We ate dinner in the restaurant, 240 West, which is – like the rest of the resort – a tranquil setting with beautiful, panoramic views of the harbor. The decor is warm and artistic, with a stone fireplace, mod light fixtures and comfortable seating.
The menu is classic American food and the farm-to-table meals are affordable – $12 to $36 – with options like steak and Chilean sea bass. We started with an order of calamari – of which we are amateur connoisseurs – and were very pleased to find it wasn't too rubbery, lightly breaded and seasoned to give it a little zip. The appetizer came with a tasty Creole remoulade and horseradish ginger marmalade for dipping.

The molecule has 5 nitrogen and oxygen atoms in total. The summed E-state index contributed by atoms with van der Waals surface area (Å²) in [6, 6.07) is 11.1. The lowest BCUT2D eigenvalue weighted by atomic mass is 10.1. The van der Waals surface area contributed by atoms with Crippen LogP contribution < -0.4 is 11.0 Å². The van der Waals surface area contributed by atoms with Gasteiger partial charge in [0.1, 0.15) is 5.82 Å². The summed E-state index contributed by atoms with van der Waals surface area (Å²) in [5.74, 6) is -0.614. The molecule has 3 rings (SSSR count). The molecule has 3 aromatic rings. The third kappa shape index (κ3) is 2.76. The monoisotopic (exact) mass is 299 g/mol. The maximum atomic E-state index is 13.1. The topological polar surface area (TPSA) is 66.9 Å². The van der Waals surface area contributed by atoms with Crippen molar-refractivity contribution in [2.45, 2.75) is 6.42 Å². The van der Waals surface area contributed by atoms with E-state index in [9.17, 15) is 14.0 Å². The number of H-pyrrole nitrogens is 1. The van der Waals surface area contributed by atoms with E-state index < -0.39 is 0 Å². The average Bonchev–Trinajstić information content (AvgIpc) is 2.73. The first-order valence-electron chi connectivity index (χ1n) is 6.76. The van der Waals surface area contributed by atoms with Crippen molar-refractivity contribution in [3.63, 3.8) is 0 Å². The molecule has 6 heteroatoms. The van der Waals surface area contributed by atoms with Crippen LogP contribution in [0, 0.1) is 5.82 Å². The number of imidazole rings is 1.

We also ordered the New York Strip, a Black Angus burger, Spotted Cow bacon mac 'n' cheese and "jumbo diver" scallops. The scallops were the standout item in our array of eats and were some of the softest, most flavorful scallops we’ve tasted. They came on a bed of delicious, moist wild rice and topped with pesto.
The steak was grilled to a perfect medium rare and tasted very "grilled" which, luckily, my son really liked. It also came with a warm baked potato and truffle butter. The Spotted Cow bacon mac 'n' cheese was one of the most adventuresome items on the menu and a genius mix of flavors. Lately, we’ve ordered way-too-cheesy mac and cheese, but the cheese proportions were right on with this dish. The burger was nothing unique and similar to others we’ve had, but still a solid menu item.